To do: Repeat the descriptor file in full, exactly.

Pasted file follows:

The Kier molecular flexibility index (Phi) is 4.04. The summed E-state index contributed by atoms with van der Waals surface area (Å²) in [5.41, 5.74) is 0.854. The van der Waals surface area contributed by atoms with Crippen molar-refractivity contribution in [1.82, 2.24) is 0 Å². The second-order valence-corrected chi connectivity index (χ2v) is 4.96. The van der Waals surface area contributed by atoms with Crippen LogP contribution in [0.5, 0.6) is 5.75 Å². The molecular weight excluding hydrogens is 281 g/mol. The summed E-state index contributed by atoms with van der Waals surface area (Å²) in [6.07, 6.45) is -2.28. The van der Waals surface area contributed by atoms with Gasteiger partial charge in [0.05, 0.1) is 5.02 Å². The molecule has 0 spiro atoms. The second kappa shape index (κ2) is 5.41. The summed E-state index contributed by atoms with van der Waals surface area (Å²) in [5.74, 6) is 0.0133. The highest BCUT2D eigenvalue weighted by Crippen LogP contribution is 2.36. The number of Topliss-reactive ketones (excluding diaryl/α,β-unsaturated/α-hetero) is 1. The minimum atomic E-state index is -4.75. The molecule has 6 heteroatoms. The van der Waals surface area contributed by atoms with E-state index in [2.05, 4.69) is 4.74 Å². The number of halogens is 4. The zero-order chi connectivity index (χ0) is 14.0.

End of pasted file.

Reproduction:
The Kier molecular flexibility index (Phi) is 4.04. The summed E-state index contributed by atoms with van der Waals surface area (Å²) in [5.41, 5.74) is 0.854. The van der Waals surface area contributed by atoms with Crippen molar-refractivity contribution in [1.82, 2.24) is 0 Å². The second-order valence-corrected chi connectivity index (χ2v) is 4.96. The van der Waals surface area contributed by atoms with Crippen LogP contribution in [0.5, 0.6) is 5.75 Å². The molecular weight excluding hydrogens is 281 g/mol. The summed E-state index contributed by atoms with van der Waals surface area (Å²) in [6.07, 6.45) is -2.28. The van der Waals surface area contributed by atoms with Gasteiger partial charge in [0.05, 0.1) is 5.02 Å². The molecule has 0 spiro atoms. The second kappa shape index (κ2) is 5.41. The summed E-state index contributed by atoms with van der Waals surface area (Å²) in [5.74, 6) is 0.0133. The highest BCUT2D eigenvalue weighted by Crippen LogP contribution is 2.36. The number of Topliss-reactive ketones (excluding diaryl/α,β-unsaturated/α-hetero) is 1. The minimum atomic E-state index is -4.75. The molecule has 6 heteroatoms. The van der Waals surface area contributed by atoms with E-state index in [2.05, 4.69) is 4.74 Å². The number of halogens is 4. The zero-order chi connectivity index (χ0) is 14.0.